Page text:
At sentencing, the judge, pursuant to Cal. Penal Code § 667.6(d), determined that the crimes against Cristina B. were committed on separate occasions and sentenced him to seven consecutive terms of fifteen years to life in prison - in effect, 105 years to life. Had the judge determined that the crimes were committed on the same occasion, Burrus would have been sentenced to seven concurrent terms of fifteen years to life.

Burrus exhausted most of his claims, then filed his petition in this case on July 31, 2013. At the same time, he filed a petition in the California Supreme Court raising claims under Alleyne, which the U.S. Supreme Court had decided approximately a month earlier. This petition was stayed pending the exhaustion of Burrus' Alleyne claims. The California Supreme Court denied relief without citation to authority.[1] Because the state court provided no basis for its reasoning in rejecting Burrus' Alleyne claims, the Court must conduct an independent review of the record to determine whether the state court's decision was contrary to, or an unreasonable application of clearly established law, as determined by the U.S. Supreme Court. See Himes v. Thompson, 336 F.3d 848, 853 (9th Cir. 2003).

In Apprendi, the Supreme Court held that any fact, other than a prior conviction, that increases the penalty for a crime beyond the prescribed statutory maximum must be submitted to a jury and proved beyond a reasonable doubt. 530 U.S. at 490. But, as the R&R correctly notes, the Supreme Court in Oregon v. Ice, 555 U.S. 160 (2009) held that states are free to assign to judges, rather than juries, the responsibility for finding facts necessary to the imposition of consecutive rather than concurrent offenses.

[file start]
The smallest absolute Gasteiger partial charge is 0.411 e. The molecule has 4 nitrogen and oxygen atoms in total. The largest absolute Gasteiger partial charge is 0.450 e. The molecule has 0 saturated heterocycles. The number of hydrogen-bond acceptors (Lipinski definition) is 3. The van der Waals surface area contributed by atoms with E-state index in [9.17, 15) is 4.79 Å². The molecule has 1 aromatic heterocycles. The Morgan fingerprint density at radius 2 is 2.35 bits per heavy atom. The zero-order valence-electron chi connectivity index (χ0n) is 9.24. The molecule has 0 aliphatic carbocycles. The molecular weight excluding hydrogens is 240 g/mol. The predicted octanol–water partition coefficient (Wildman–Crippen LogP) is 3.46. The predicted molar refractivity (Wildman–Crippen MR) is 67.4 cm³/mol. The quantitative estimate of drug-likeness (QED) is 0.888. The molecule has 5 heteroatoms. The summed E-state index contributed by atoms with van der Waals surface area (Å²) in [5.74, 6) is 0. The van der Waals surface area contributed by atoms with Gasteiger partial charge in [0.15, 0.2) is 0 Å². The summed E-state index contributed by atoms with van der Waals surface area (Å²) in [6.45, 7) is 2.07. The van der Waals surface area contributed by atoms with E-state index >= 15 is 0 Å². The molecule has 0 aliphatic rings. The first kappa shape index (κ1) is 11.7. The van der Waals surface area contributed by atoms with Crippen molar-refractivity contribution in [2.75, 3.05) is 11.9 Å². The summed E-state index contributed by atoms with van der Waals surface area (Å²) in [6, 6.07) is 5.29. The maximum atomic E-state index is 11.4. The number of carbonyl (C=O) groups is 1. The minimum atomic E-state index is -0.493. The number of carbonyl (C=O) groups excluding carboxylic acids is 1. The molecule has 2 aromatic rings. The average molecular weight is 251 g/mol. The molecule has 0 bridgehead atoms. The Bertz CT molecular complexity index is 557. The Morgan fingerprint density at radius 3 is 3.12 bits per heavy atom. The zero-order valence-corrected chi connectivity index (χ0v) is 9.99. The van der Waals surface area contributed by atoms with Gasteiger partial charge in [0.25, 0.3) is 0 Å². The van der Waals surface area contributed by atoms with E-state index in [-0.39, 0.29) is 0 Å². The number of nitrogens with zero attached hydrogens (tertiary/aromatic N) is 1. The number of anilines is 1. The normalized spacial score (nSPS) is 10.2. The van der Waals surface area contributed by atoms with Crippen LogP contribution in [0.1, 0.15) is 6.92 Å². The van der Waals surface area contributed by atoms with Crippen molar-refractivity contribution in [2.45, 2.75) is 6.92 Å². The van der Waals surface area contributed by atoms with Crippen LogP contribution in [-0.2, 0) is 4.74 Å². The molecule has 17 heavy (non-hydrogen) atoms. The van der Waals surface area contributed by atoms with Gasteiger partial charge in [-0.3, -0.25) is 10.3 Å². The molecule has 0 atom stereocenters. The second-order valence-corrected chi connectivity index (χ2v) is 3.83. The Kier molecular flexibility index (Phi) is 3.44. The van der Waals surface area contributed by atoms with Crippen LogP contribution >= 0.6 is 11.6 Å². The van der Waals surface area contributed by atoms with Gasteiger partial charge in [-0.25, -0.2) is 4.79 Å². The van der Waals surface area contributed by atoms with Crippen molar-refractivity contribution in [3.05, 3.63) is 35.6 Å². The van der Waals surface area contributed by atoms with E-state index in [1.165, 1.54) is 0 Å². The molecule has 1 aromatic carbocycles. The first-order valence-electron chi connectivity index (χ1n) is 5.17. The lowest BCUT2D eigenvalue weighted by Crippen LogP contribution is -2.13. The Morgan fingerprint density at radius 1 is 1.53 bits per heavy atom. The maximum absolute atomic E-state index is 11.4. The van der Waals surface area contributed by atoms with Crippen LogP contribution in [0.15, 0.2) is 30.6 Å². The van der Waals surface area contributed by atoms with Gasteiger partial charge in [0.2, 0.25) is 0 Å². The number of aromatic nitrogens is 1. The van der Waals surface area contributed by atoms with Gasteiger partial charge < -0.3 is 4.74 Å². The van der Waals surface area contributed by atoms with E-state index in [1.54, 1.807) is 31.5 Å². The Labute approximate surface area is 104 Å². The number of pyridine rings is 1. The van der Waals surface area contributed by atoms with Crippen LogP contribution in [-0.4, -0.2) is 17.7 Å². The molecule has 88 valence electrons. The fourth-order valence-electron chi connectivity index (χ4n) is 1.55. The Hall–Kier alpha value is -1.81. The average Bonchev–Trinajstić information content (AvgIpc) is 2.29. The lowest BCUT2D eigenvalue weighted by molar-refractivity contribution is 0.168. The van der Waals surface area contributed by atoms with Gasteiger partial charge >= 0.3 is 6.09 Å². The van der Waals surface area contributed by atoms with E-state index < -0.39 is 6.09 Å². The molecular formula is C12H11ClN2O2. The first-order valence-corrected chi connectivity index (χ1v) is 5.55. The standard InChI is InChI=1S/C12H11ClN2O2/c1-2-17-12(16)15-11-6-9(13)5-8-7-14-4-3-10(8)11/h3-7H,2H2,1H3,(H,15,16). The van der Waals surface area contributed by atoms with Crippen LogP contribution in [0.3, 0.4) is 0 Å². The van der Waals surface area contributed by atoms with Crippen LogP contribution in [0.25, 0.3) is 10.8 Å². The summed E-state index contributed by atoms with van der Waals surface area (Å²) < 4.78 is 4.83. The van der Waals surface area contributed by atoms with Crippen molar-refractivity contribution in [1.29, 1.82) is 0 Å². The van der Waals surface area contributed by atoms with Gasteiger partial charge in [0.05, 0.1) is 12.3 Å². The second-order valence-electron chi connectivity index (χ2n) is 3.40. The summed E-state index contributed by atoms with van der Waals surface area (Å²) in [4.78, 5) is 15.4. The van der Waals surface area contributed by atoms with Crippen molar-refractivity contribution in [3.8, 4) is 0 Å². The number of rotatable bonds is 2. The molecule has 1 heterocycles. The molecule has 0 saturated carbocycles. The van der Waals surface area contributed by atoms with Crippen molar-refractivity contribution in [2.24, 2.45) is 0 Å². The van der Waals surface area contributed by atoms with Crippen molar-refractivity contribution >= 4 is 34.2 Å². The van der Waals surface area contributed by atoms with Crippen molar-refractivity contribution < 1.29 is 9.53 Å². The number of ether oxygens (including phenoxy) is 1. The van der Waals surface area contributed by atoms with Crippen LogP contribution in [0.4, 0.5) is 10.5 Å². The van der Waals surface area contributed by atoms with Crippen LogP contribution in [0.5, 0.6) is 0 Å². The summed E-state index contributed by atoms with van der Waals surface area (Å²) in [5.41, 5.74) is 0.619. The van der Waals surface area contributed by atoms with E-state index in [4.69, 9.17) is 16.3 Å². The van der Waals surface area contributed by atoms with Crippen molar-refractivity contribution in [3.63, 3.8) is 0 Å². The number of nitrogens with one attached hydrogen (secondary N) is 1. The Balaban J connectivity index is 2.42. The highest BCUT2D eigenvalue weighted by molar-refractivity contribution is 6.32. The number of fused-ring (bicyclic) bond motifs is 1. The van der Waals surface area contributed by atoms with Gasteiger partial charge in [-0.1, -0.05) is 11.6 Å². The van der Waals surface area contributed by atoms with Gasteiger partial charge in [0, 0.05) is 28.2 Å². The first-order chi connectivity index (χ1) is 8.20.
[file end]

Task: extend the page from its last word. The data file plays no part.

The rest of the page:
In Ice, the Court examined an Oregon statute providing that sentences were to run concurrently unless the judge found certain statutorily prescribed facts. 55 U.S. at 165. In the underlying case, the judge made factual findings regarding the defendant's willingness to cause additional harm in each criminal count for which he was convicted; the statute therefore gave the judge discretion to impose consecutive sentences. Id. In reaching its conclusion that the statute comported with the Sixth Amendment, the Court reasoned that the rule announced in Apprendi did not govern consecutive sentencing decisions. Id. at 167-69. The decision was founded on the reasoning that the decision whether sentences should run concurrently or consecutively was never entrusted to juries, and that it was the prerogative of the states to set the rules for administering multiple sentences:

These twin considerations-historical practice and respect for state sovereignty-counsel against extending Apprendi 's rule to the imposition of sentences for discrete crimes. The decision to impose sentences consecutively is not within the jury function that "extends down centuries into the common law." Apprendi, 530 U.S., at 477, 120 S.Ct. 2348. Instead, specification of the regime ...